Motor evoked potentials (MEP) and evoked pressure curves (EPC) from the urethral compressive musculature (UCM) by functional magnetic stimulation in healthy volunteers and patients with neurogenic incontinence.

Details

Serval ID
serval:BIB_BCC7324D23F9
Type
Article: article from journal or magazin.
Collection
Publications
Title
Motor evoked potentials (MEP) and evoked pressure curves (EPC) from the urethral compressive musculature (UCM) by functional magnetic stimulation in healthy volunteers and patients with neurogenic incontinence.
Journal
Neurourology and Urodynamics
Author(s)
Schmid D.M., Curt A., Hauri D., Schurch B.
ISSN
0733-2467 (Print)
ISSN-L
0733-2467
Publication state
Published
Issued date
2005
Volume
24
Number
2
Pages
117-127
Language
english
Notes
Publication types: Clinical Trial ; Controlled Clinical Trial ; Journal Article ; Research Support, Non-U.S. Gov'tPublication Status: ppublish
Abstract
AIMS: The aim of this study is to assess neurogenic lesions of the somatomotor efferent nervous pathway to the urethral compressive musculature (UCM) by means of motor evoked potentials (MEP) and simultaneously recorded evoked pressure curves (EPC).
METHODS: Nine healthy subjects and 33 patients (15 spinal cord injury, 14 cauda equina lesion, and 4 multiple sclerosis (MS)) with neurogenic urinary incontinence were prospectively examined by means of urodynamics and electrophysiology. MEP responses from the UCM were evoked after transcranial (tc) and lumbosacral (ls) single pulse magnetic stimulation. A ratio out of tx/ls latencies was calculated to distinguish between central (i.e., spinal) and peripheral lesions. The mechanical UCM pressure responses (=EPC) were recorded simultaneously with electromyographic (EMG) recordings using a microtip pressure transducer catheter with integrated bipolar surface electrodes.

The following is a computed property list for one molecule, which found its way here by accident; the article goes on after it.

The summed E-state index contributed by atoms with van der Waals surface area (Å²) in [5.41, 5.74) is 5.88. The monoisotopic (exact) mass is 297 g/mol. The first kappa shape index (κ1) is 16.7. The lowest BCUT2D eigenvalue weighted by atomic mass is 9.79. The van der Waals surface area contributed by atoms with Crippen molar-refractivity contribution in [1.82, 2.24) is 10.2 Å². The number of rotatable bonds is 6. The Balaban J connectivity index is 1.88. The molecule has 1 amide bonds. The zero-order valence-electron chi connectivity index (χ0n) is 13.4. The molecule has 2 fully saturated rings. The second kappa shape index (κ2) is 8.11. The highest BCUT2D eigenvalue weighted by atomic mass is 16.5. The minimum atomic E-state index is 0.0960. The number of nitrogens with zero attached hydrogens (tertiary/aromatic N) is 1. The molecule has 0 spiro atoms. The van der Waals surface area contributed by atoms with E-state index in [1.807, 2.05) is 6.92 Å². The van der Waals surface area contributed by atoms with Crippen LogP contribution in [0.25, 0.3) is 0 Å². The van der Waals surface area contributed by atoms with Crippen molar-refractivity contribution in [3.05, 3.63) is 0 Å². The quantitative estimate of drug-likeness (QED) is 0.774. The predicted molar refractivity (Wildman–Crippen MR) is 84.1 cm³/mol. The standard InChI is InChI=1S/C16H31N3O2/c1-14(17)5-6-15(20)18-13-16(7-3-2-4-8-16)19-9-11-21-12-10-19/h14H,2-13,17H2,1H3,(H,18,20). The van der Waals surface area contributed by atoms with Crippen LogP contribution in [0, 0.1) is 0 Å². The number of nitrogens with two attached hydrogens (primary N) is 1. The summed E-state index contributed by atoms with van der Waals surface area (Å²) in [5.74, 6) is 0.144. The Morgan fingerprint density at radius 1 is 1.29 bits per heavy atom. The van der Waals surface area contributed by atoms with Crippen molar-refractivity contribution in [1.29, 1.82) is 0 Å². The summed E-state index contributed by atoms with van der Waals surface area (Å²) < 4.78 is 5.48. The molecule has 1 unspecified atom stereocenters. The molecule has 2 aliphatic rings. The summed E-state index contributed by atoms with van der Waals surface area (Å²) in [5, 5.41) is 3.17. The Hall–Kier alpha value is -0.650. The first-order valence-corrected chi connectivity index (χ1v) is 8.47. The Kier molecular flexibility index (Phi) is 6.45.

RESULTS: In nine healthy subjects the central latency was 19.0 msec, the peripheral latency was 4.25 msec, and the ratio was 4.4. In patients with incomplete spinal cord lesion the central latency was significantly delayed (22.7 msec), whereas the peripheral responses were normal. The ratio (5.5) was increased. Thirteen of these 15 patients suffered from neurogenic incontinence. Patients with a complete spinal lesion showed no UCM reaction after tc stimulation, whereas peripheral responses were normal. Patients with MS showed significantly prolonged central latencies (25.5 msec). The increased ratio of 6.0 indicated a spinal lesion. Ten patients with incomplete cauda equina lesions and urinary incontinence had normal central latencies but prolonged peripheral latencies of 6.7 msec. The ratio of 3.4 indicated a lesion of the sacral caudal roots. In patients with complete cauda injury neither central nor peripheral responses could be evoked. Tc evoked mechanical pressure responses (i.e., contractions) from the UCM could only be recorded in intact or incompletely injured spinal and peripheral motor nervous pathways, whereas they could be evoked after ls stimulation only in cases with partially preserved sacral caudal roots independent of a spinal lesion.
CONCLUSIONS: MEP and EPC from the UCM proved to be a well tolerated disgnostic tool in patients with neurogenic incontinence that distinguished central and peripheral lesions of the motor efferent pathways to the UCM.
Keywords
Adult, Aged, Electric Stimulation, Electrodes, Electromyography/instrumentation, Electromyography/methods, Evoked Potentials, Motor/physiology, Female, Humans, Magnetics/diagnostic use, Male, Middle Aged, Multiple Sclerosis/complications, Muscle, Smooth/innervation, Muscle, Smooth/physiology, Polyradiculopathy/complications, Pressure, Spinal Cord Injuries/complications, Urethra/innervation, Urethra/physiopathology, Urinary Bladder, Neurogenic/etiology, Urinary Bladder, Neurogenic/physiopathology, Urodynamics
Pubmed
Web of science
Create date
05/11/2014 12:12
Last modification date
20/08/2019 15:30
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